After several hours on the road, we were starting to get desperate for a coffee stop. So, as we drove into the lovely town of Peebles, we started looking out for somewhere to stop for refreshments. And as it always is in an unfamiliar town, you only spot the coffee shop once you are virtually past it! So I had to drive on and look for a place to turn around. This resulted in getting caught up in a few narrow roads and getting a bit lost! But, as it turned out, that was a good thing.
Nearing a bend in the road (which turned out to be Cross Road), we spotted the ruins. I had no idea what it was but I knew I had to stop and explore. This looked interesting!
Exploring Cross Kirk
We entered through the little wooden gate into a large piece of land with loads of massive trees. On a hot day like this, the shade is very welcome. Right in front of us, was a high tower with ached entrance. This leads to a rectangular building with further door openings. From the inside, I looked back up at the tower where there are still the remains of a spiral staircase.
Leaving the ruins, we explored the grounds where we found foundations (or footings) of more buildings. From the building style, it was clear that these ruins were centuries old.
The History of Peebles Cross Kirk
In 1261, a cross and urn containing ashes were found on this site. Believing it to be the cremated bones of St Nicholas, people started bringing offerings are praying here. King Alexander III (r 1249 – 1286) was inspired to commission a church to be built on the site.
The church became a religious house for Trinitarian friars in 1474. This order was founded to seek freedom for Christians captured during the crusades. At this time, the cloister ranges and West tower was added. This tower can still be seen today. Cross Kirk was so important during this time (due to the religious relics) that an annual feast was established in 1530, to celebrate the original finding of the Holy Cross of Peebles.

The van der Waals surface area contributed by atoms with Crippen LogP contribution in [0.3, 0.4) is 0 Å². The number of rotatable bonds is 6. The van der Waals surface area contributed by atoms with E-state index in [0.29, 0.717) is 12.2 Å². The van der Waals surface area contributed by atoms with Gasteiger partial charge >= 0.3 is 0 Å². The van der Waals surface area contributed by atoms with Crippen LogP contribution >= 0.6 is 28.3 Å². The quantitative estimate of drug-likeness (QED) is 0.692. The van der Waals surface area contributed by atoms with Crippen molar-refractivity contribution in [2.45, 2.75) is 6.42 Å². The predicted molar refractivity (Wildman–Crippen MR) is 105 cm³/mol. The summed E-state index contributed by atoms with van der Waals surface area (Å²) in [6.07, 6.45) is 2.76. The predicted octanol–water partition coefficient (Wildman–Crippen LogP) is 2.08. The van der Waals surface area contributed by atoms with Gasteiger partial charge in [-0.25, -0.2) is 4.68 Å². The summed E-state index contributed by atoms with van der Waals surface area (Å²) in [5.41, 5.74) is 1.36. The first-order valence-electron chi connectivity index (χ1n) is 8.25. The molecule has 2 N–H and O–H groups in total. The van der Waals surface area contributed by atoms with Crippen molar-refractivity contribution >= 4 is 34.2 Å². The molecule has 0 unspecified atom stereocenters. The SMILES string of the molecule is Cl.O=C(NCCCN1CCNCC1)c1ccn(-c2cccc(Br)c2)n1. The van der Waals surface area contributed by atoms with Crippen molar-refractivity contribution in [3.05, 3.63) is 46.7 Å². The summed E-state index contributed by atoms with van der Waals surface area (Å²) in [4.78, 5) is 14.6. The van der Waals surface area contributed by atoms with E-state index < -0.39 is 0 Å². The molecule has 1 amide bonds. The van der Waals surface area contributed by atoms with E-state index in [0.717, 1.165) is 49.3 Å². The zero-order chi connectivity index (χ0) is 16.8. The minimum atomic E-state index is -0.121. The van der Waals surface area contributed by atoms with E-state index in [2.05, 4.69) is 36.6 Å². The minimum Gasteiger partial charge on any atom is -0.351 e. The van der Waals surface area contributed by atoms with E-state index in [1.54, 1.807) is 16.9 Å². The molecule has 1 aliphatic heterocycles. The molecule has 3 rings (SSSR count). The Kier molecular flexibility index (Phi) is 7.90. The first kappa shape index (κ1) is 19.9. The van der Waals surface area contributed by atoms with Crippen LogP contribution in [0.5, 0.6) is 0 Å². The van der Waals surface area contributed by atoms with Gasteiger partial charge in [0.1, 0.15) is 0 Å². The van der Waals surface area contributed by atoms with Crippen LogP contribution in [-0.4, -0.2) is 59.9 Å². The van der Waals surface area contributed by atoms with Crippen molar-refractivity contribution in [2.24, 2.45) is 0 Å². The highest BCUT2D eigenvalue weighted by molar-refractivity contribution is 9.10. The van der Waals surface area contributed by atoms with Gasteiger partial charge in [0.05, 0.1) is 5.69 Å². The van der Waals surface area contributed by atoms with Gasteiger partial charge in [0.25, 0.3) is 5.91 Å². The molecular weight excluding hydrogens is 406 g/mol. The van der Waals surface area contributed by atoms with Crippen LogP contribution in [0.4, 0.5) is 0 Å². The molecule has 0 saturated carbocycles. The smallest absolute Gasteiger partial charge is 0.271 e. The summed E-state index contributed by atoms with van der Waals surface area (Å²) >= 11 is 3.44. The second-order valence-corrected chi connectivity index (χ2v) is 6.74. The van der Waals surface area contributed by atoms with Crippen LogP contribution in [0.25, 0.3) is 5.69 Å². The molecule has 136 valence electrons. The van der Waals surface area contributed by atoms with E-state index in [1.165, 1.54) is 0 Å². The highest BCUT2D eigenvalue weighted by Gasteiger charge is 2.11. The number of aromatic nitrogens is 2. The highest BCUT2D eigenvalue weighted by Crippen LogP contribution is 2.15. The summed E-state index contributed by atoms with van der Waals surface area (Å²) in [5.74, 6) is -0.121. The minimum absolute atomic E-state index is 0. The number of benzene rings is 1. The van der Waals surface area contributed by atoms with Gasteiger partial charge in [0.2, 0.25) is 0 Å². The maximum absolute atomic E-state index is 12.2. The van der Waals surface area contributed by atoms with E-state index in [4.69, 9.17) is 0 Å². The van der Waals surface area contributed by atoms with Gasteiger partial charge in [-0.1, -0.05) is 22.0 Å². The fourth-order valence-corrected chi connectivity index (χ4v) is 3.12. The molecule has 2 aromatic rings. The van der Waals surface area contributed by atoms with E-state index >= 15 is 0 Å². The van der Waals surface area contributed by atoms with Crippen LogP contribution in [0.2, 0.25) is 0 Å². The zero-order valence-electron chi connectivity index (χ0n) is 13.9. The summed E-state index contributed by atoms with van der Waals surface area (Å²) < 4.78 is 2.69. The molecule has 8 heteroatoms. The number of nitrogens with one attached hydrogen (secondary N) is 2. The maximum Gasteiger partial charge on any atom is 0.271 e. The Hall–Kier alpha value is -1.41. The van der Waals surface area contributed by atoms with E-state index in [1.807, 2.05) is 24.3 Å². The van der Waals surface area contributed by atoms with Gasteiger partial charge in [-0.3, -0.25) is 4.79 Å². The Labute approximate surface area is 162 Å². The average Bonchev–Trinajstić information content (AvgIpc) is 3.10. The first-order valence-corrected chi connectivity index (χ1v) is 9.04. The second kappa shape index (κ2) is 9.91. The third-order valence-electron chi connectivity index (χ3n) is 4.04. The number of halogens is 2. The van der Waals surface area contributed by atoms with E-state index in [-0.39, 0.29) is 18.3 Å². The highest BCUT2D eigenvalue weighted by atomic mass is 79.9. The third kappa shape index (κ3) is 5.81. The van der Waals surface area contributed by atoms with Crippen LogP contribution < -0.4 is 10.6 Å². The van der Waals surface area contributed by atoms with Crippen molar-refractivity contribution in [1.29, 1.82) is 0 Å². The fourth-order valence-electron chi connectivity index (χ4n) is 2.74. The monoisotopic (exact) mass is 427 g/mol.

In 1549 however, the town was attacked by the English. They burnt both the Cross Kirk and the nearby St Andrews church. St Andrews was never repaired but the Cross Kirk was repaired two years later.
The Impact of the Reformation
As with all religious organisations at the time, the Reformation of 1560 had a great impact on the Cross Kirk in Peebles. At this time, the Friary became a parish church. To make the kirk more fit for Presbyterian worship, several changes were made in 1656. The chancel was abandoned and a new gable was constructed where the chancel arch once was. They also inserted galleries and added three burial aisles – two to the South (Erskines Aisle and Venlaw Aisle) and one to the North (March Aisle).
The Decline of Cross Kirk
Peebles Cross Kirk remained a pilgrimage centre until the early 1600s. Thereafter, however, neglect set in. By 1666, the cloister buildings were used to house plague sufferers and by the early 1700s it was used as a school.
In 1784 though, the Cross Kirk was abandoned and the roof removed. At this stage the site was only used for burials. Sadly, by 1796 most of the cloister buildings have disappeared. By 1811, much of the South wall of the kirk had fallen down as well.
In 1925, Peebles Cross Kirk was taken into State care. It is still, despite all the ruin, the best-preserved urban friary in Scotland.
Architecture of Peebles Cross Kirk
The kirk was built from whinstone with buff sandstone dressings. It is a simple rectangle with thick-walled, vaulted vestry to the North. The West tower was five storeys high and the ground storey has a barrel-vaulted ceiling.
The 13thcentury West doorway is now the most significant architectural feature surviving. We also spotted a lintel above a doorway, dated 1656.
There is still much to see in the ruin. The roofless nave of the church with its West tower is still standing. The burial aisles are still there. The grassy site of the chancel and the footings of the cloister buildings are still clearly discernable. Peebles Cross Kirk is a delight to visit and explore.
Nearby Historical Sites
- Only a mile up the A72, you can find Neidpath Castle. This medieval site is not open to the public but can be seen from the viewing point on the main road.
- Site visit and observation
- Site information board
- Historic Environment Scotland website